SPARTANBURG, S.C. (WSPA) – A portion of West Main Street in downtown Spartanburg will remain closed to vehicles for at least the next two years.

Spartanburg City Council voted unanimously Monday to keep the temporary road closure in place between Wall Street and South Church Street in Morgan Square.

West Main Street has been closed to vehicle traffic since May 2020. The road was initially closed to accommodate outdoor seating for restaurants during the coronavirus pandemic.

City council has voted to keep it closed over the past two years. Now, a committee made up of community members, stakeholders, and more, will be working behind the scenes.

Last month, council approved the creation of the Morgan Square Redevelopment Committee to help decide the future of the square.

“Staff has worked with some partners to create a committee of community members and stakeholders, as well as a design firm, to then get together, go through a public input process and find out what sort of recommendations we’ll have for Council to look at for permanent changes to the square,” said Christopher George, Communications and Marketing Manager for the City of Spartanburg.

“They’ll be trying to decide the scope of changes to the Square. That could be something more minor–you know maybe there’s some tweaking at the margins. Maybe take out some of the fencing around and things like that, which might be a bit of a smaller redesign,” George explained. “They may end up recommending something more extensive, which might be more expensive. It might involve more significant changes.”

“It’s really kind of up in the air,” George said.

At the start of the discussion on Monday night, some council members thought they were voting on a final decision.

“I think we need to like make a decision. I’m just in favor of saying, you know what, the square is going to be closed and the idea of the committee is just to figure out what the square will look like,” said Erica Brown, Spartanburg City Council, District 6.

“While two years is a long time, I’m very hopeful that this committee can work much faster than two. I’ve been very frustrated with how slow this whole process has been,” said Meghan Smith, Spartanburg City Council, District 1.

“I personally would rather see tonight be a permanent vote,” Smith said. “I think when there’s uncertainty around the finality of this decision, I think that’s what brings anxiety amongst some of the businesses, owners and stakeholders.”

The committee will hear from the community and give their recommendations to council for a more permanent plan.

The lack of a permanent solution has caused debate among business owners in downtown Spartanburg with some wanting the road to reopen while others prefer the area remain closed to cars.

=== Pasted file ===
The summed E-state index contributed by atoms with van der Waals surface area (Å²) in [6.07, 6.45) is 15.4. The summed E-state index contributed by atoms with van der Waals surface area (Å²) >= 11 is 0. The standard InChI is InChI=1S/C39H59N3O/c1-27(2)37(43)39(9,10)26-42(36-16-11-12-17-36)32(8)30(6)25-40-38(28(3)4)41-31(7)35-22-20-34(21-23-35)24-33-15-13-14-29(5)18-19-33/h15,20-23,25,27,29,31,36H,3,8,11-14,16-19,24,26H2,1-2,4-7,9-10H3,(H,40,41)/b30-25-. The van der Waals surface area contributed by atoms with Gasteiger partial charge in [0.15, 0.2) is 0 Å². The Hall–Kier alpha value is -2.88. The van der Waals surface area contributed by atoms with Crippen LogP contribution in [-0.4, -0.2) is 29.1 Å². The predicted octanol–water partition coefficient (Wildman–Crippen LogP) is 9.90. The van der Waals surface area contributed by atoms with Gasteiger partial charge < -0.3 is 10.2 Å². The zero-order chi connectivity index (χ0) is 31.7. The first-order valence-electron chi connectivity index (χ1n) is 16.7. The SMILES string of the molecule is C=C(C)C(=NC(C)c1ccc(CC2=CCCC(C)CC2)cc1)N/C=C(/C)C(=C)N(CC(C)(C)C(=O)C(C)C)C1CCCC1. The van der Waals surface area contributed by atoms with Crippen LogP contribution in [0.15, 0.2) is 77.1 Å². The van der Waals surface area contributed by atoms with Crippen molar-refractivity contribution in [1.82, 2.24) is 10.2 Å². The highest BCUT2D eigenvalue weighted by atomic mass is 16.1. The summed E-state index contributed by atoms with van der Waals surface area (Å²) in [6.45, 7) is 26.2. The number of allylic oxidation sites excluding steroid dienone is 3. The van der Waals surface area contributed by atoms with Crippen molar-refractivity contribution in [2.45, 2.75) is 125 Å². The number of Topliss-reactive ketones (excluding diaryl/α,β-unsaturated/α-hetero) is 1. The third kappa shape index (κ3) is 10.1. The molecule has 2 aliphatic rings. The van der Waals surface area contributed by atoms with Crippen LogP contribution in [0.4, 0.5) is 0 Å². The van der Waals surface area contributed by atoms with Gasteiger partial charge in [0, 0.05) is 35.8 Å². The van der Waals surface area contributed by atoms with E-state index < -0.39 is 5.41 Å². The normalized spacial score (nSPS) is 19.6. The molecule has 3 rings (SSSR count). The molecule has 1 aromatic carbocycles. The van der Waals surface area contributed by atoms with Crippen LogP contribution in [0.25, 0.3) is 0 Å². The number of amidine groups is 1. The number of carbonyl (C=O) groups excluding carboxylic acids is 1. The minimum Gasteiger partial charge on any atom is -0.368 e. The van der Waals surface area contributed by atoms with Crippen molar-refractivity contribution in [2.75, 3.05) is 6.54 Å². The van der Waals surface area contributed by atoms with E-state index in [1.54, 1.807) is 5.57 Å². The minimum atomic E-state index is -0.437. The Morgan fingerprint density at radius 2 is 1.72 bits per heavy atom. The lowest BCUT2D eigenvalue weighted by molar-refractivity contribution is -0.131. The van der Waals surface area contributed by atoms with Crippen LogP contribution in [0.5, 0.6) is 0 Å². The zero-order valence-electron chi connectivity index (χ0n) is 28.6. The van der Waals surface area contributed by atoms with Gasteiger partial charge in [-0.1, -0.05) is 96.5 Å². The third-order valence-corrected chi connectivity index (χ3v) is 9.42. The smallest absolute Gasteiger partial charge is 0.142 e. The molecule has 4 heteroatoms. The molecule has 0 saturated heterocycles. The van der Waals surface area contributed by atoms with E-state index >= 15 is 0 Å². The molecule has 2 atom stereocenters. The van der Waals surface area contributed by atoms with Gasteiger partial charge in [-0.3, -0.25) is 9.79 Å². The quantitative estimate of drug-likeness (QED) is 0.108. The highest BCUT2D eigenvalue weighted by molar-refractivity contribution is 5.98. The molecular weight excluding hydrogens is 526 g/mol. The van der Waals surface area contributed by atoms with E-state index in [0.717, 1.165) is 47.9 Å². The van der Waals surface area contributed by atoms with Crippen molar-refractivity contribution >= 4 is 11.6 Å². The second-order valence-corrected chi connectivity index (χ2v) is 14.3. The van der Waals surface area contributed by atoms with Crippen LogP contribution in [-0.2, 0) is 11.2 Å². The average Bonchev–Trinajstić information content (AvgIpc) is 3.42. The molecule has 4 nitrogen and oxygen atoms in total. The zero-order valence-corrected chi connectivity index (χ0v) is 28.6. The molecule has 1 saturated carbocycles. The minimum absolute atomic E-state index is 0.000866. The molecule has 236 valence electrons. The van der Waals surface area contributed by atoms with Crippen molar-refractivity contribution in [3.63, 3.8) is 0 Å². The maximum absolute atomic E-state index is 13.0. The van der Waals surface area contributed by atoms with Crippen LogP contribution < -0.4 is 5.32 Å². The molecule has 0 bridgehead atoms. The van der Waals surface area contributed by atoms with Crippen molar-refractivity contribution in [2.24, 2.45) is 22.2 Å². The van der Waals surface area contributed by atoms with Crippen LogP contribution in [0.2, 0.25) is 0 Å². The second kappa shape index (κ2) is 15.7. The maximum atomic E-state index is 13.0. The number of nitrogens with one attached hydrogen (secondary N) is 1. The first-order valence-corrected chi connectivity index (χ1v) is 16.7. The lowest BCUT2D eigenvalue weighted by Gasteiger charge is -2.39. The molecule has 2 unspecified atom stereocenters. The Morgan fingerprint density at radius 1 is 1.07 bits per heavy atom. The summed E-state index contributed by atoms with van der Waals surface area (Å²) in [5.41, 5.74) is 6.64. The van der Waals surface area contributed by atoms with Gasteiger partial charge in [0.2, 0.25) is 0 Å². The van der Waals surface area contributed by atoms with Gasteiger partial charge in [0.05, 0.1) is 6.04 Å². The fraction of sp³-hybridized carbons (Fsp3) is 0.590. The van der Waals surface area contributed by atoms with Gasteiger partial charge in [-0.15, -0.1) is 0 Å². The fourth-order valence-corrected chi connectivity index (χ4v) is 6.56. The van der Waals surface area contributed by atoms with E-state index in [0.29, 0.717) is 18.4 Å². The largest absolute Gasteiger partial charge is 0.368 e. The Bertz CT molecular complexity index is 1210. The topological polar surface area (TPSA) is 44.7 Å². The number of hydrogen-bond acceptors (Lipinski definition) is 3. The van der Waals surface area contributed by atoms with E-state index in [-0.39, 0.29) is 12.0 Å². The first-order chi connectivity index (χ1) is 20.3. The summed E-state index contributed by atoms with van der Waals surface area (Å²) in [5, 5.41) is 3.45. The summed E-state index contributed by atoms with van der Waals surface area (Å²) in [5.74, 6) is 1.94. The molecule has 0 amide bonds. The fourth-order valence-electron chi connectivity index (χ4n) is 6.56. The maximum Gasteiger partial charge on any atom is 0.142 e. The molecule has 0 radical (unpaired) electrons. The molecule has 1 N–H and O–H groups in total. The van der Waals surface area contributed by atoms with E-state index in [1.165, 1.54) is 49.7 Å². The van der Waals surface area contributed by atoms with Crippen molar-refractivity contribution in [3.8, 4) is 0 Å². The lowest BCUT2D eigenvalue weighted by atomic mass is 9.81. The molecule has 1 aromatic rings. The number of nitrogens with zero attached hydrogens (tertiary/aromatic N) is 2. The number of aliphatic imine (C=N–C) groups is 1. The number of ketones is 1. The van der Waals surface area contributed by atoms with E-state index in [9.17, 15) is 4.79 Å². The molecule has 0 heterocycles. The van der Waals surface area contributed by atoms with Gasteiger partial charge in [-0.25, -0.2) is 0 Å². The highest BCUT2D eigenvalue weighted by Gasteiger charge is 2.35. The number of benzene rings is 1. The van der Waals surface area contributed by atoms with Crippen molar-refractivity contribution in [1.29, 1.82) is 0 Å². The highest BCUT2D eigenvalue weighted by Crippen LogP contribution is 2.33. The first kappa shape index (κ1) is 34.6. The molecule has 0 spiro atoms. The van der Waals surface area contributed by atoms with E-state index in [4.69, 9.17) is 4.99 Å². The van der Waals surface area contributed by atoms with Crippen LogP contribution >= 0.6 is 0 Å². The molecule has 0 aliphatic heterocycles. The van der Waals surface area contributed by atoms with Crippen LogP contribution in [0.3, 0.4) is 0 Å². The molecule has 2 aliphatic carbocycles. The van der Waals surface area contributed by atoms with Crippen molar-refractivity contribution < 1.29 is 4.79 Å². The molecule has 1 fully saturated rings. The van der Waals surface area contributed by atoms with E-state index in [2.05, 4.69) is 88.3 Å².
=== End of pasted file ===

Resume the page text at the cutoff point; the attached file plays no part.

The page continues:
More than two dozen businesses signed a petition in 2021 asking the city to reopen the street.

One business owner said her business and some others, have struggled since the road was closed.

“Our business revenue this summer has trailed last year’s numbers. As many of our customers tell us they just find it too much trouble navigating downtown,” said Stacey Johnson, one of the owners of Market on Main.

Some council members said there has been progress in that area since the pandemic–including an increase in foot traffic.

Johnson said businesses also participated in a survey created by another business owner.

“44 downtown businesses were polled on or within one block of the square. The results were emailed to each of you. And for me they were eye opening,” Johnson said. “63 percent said the street closure has had negative impact on their businesses.”

Christopher George said, no matter what, the committee is looking at plan that will accommodate everyone, including those with disabilities.

“We would want to make sure that people with mobility issues could move through that pedestrian area and we’re very sensitive to that kind of thing,” George said. “Obviously we would lose some parking spaces. There are only one or two in that section that are handicap spaces and we already previously replaced those with some new handicap parking spaces around the square.”

“Any design that the committee recommends, and that the professionals come up with, would certainly take into account people’s mobility issues,” George said.

Whatever happens in the future, some people said they hope it happens quickly.

“I think if we continue to string people along, as you said, you’re going to leave them filled with anxiety. As soon as we can reach a decision, and I hope once the 24 months are up, that we can all make a decision as to what is going to be done permanently, because it’s stressful when you don’t know,” said Ruth Littlejohn, Spartanburg City Council District 3.

“With uncertainty and sort of the back and forth, it also prohibits businesses to kind of figure out a long-term plan,” Brown said.

George said the committee’s work could take between six to nine months. He said there will be many public input sessions throughout the process.